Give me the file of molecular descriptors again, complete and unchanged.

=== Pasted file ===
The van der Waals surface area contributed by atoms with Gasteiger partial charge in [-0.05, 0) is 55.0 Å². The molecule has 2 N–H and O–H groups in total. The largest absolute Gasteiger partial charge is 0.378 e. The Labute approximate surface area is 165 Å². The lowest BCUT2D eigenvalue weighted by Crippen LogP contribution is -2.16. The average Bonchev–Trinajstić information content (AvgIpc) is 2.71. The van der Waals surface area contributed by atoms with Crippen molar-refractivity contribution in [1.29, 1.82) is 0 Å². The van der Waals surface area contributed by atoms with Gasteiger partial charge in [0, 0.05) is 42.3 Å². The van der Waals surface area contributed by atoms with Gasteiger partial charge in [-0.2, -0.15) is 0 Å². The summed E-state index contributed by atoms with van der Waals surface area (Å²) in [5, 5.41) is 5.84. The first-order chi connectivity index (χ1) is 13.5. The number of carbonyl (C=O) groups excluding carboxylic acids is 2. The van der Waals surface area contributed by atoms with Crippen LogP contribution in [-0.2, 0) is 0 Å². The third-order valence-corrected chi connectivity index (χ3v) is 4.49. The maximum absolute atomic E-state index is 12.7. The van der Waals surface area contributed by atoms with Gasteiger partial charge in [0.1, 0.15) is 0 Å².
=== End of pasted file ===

The van der Waals surface area contributed by atoms with Gasteiger partial charge in [-0.05, 0) is 55.0 Å². The molecule has 2 N–H and O–H groups in total. The largest absolute Gasteiger partial charge is 0.378 e. The Labute approximate surface area is 165 Å². The lowest BCUT2D eigenvalue weighted by Crippen LogP contribution is -2.16. The average Bonchev–Trinajstić information content (AvgIpc) is 2.71. The van der Waals surface area contributed by atoms with Crippen molar-refractivity contribution in [1.29, 1.82) is 0 Å². The van der Waals surface area contributed by atoms with Gasteiger partial charge in [0, 0.05) is 42.3 Å². The van der Waals surface area contributed by atoms with Gasteiger partial charge in [-0.2, -0.15) is 0 Å². The summed E-state index contributed by atoms with van der Waals surface area (Å²) in [5, 5.41) is 5.84. The first-order chi connectivity index (χ1) is 13.5. The number of carbonyl (C=O) groups excluding carboxylic acids is 2. The van der Waals surface area contributed by atoms with Crippen LogP contribution in [-0.2, 0) is 0 Å². The third-order valence-corrected chi connectivity index (χ3v) is 4.49. The maximum absolute atomic E-state index is 12.7. The van der Waals surface area contributed by atoms with Gasteiger partial charge in [0.1, 0.15) is 0 Å².